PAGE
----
4. How do you think we might encourage researchers in the MRI community to contribute more open-source code along with their research papers?

The MRM Highlights initiative is one way of encouraging this. In addition, I think the journal could perhaps consider flagging published papers that provide ‘open-source code’, also by way of an acknowledgement. Also, if “open-source code” were among the filters that readers can apply when using the Search function, it might be easier to find studies offering this.

Kannie WY Chan and Jianpan Huang discussing MRI results.

Questions about the specific reproducible research habit

1. What advice do you have for people who would like to share their deep learning code/data along with their paper?

It is helpful to share the code used for generating the main figures in the paper, so that readers can easily follow the paper and get started with the code. Furthermore, since it is practically impossible to train two identical networks, even if the training dataset and hyper parameters are the same, it is always advisable to save the networks, especially those used to generate the results presented in papers. When sharing deep learning code/data, it is also useful to add descriptions about how to implement the code (prerequisites and procedures) and, for the benefit of users, to suggest possible errors/bugs.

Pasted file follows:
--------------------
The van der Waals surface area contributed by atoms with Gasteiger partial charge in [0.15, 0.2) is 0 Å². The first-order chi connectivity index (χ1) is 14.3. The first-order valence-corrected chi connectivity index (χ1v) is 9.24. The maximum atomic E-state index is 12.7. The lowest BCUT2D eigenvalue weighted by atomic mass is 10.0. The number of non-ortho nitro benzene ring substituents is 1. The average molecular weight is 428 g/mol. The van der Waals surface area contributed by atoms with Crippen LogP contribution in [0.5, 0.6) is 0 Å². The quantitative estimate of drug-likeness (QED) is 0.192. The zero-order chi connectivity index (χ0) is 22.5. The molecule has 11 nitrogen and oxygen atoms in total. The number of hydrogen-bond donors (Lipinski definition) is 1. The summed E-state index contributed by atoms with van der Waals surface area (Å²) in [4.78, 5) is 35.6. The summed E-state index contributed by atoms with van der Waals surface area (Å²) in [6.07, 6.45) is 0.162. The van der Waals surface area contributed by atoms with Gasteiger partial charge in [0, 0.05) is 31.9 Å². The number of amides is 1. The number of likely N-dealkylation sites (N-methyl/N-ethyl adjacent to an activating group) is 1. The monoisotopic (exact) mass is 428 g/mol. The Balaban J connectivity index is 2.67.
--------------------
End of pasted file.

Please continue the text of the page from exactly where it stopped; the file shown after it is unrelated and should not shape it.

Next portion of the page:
2. What questions did you ask yourselves while you were developing the code that would eventually be shared?

One aspect considered was how to make the code easy to use, which meant asking ourselves a series of questions. What kind of data format is more convenient if readers want to try this method with their own dataset? What errors/bugs could appear if the code were run in other devices/systems? What changes should be made to the code if it is run on a device with/without a GPU? How could the code be made more readable and easier to use for people who are interested in this paper? The latter, for example, could be achieved by naming variables appropriately and adding comments where necessary.

3. How do you recommend that people use the project repository you shared? Can they use the trained model you shared as is, or should they generate their own training datasets?  

I would highly recommend this project repository to people interested in CEST analysis using deep learning. Although they cannot use the trained model directly if their experimental setup is different (in terms of CEST parameters, B0, subject type, etc.), the shared code is applicable to different CEST studies and can easily be implemented for training their own CEST data. People only need to prepare their input data in an appropriate format and feed them into the shared code. Once the network is trained, it can be used to quickly process CEST data in their project.

4. Are there any other reproducible research habits that you didn’t use for this paper but might be interested in trying in the future?

As regards data sharing, I recently noticed that Zenodo is another general-purpose open repository that allows researchers to deposit research papers, datasets, software, reports, and any other research-related digital artifacts. Moreover, a persistent DOI is assigned to each submission, which makes the stored items easy to cite. I am interested in trying this open repository in the future.